Lincolnshire’s Armed Drones
Posted on 30 December 2020
Did you know that the UK’s arsenal of armed drones is operated from Lincolnshire?
The UK’s Royal Air Force began using Reaper drones in Afghanistan in October 2007 with the first British drone strike taking place at the end of May 2008. While the drones themselves are located overseas, they are operated by RAF air crew from Creech Air Force Base in Nevada and, from April 2013, RAF Waddington in Lincolnshire (just south of Lincoln).
Drawbacks Of Drones
Drone strikes may decapitate terrorist organizations, but they do not solve our terrorist problem. In fact, drone use may prolong it. Even though there is no immediate retaliation, in the long run the contributions to radicalization through drone use may put more lives at risk.
The use of armed drones is already undermining the laws of war and eroding the human rights protections put in place to safeguard both combatants and civilians alike.
There is also a real fear that the ‘risk free’ nature of these weapons is lowering the threshold for using lethal force, meaning that we are likely to see more warfare in the future.
The growing use of armed drones and the concept of remote, risk free war is a serious military escalation. In short, armed drones are simply making the world a more dangerous place.
And the most dangerous place is Afghanistan. Since the Russian-Afghan war that started in 1979 the country has continually witnessed wars within its borders ever since and is currently designated the most violent place on earth.
Drones are supposed to make pinpoint air strikes to kill enemies without hurting ordinary civilians. But ‘civilians’ and ‘militants’ often get mixed up. Can you tell from up in the sky who’s who?
The UK and the USA do not give out all the information about whom they have killed, where, when or why. In countries like Afghanistan, people feel angry and afraid about drones. The use of drones in the skies of Afghanistan is the number one recruiting tool for the Taliban.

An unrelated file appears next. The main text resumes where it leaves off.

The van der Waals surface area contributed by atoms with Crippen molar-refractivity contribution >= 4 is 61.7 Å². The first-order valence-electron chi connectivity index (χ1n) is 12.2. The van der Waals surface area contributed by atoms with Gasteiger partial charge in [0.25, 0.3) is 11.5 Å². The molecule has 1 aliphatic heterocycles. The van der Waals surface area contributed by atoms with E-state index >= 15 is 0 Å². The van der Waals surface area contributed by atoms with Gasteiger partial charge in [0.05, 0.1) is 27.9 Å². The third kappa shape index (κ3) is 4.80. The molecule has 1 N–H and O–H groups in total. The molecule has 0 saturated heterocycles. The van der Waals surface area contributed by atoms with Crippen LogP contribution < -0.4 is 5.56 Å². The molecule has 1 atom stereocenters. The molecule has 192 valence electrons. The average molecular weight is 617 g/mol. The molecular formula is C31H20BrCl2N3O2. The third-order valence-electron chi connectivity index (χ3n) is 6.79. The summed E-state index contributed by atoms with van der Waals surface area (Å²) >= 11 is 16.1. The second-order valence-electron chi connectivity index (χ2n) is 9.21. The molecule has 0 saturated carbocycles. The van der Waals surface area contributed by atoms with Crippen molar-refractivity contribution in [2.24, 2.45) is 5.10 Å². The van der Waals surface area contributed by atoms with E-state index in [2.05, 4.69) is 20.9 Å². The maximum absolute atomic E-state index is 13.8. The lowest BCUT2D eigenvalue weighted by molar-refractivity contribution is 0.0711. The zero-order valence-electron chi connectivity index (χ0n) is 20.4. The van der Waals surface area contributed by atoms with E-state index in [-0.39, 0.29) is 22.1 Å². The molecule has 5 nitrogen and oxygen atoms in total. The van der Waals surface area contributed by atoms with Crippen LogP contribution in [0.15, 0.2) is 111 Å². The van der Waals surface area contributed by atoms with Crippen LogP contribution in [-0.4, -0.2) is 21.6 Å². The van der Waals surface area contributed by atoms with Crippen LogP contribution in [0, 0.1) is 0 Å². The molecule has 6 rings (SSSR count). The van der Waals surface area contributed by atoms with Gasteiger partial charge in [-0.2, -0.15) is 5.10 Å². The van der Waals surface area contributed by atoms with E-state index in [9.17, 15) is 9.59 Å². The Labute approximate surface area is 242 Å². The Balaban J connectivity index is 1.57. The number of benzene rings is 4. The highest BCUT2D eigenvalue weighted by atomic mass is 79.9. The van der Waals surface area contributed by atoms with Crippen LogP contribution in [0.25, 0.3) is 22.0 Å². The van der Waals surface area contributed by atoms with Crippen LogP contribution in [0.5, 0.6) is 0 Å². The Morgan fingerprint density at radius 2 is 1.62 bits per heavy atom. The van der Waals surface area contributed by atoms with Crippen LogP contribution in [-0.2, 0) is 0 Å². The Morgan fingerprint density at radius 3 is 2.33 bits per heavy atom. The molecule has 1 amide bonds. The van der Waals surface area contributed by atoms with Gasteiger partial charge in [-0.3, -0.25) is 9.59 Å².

Drones can stay up for hours, never getting tired. A strike could come at any time. For the children and adults going about their lives, this threat is always in the back of their minds. Clear blue skies are particularly feared as that is when drone strikes are most likely.
And what about the operators of the Armed Drones? You may think that because of the great physical distance there’s also a great emotional distance – and that’s the paradox of armed drones, it’s actually the exact opposite.
The distance is huge but the visual distance – the emotional, psychological distance – brings them back into the range roughly of a World War I pilot, above the trenches, looking down at a 100 yards distance.
Like nuclear weapons, armed drones offer both no defense and no deterrence in combatting terrorism.
It’s time to ground the drones.
Demonstration At RAF Waddington
Over the years, the Drone Campaign Network regularly demonstrate at RAF Waddington. The last demonstration took place in November 2018. It was cold, wet and windy but we were there.
No to Forever War!
From the Drone Campaign Network:
“The use of unmanned drones to launch so-called ‘risk free’ attacks in remote areas of the world has rocketed over the past decade. While manufacturers and operators insist that drones are precise and pinpoint accurate, researchers have documented hundreds of civilians deaths in drone strikes – and there are likely to be many more.”
“Drones are portrayed as giving us the ability to easily and cleanly take out the bad guys without any risks. Technology, we are told, can control the chaos of war. The reality is that armed drones make it much easier for governments to opt to use lethal military force rather than engage in diplomatic or political solutions to crisis. Drones, in short, are simply making war more likely.”
Drone Campaign Network
It was cold, wet and windy but we were there – campaigning to ground the armed drones.